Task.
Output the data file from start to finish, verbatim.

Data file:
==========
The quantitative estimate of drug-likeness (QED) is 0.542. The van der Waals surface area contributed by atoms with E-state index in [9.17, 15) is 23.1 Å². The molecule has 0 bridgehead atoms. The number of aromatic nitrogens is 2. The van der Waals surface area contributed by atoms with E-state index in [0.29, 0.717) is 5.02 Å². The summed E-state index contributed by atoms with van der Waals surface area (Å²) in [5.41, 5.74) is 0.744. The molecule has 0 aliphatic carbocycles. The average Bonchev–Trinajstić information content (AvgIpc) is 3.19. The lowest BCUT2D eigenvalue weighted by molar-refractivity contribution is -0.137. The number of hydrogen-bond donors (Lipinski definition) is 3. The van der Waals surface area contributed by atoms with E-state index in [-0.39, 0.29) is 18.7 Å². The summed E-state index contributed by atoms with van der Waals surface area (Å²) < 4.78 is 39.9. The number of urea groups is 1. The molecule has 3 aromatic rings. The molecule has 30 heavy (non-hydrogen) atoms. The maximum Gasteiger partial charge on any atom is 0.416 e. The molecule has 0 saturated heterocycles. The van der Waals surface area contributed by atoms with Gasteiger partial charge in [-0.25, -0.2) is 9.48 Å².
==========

The quantitative estimate of drug-likeness (QED) is 0.542. The van der Waals surface area contributed by atoms with E-state index in [9.17, 15) is 23.1 Å². The molecule has 0 bridgehead atoms. The number of aromatic nitrogens is 2. The van der Waals surface area contributed by atoms with E-state index in [0.29, 0.717) is 5.02 Å². The summed E-state index contributed by atoms with van der Waals surface area (Å²) in [5.41, 5.74) is 0.744. The molecule has 0 aliphatic carbocycles. The average Bonchev–Trinajstić information content (AvgIpc) is 3.19. The lowest BCUT2D eigenvalue weighted by molar-refractivity contribution is -0.137. The number of hydrogen-bond donors (Lipinski definition) is 3. The van der Waals surface area contributed by atoms with E-state index in [-0.39, 0.29) is 18.7 Å². The summed E-state index contributed by atoms with van der Waals surface area (Å²) < 4.78 is 39.9. The number of urea groups is 1. The molecule has 3 aromatic rings. The molecule has 30 heavy (non-hydrogen) atoms. The maximum Gasteiger partial charge on any atom is 0.416 e. The molecule has 0 saturated heterocycles. The van der Waals surface area contributed by atoms with Gasteiger partial charge in [-0.25, -0.2) is 9.48 Å².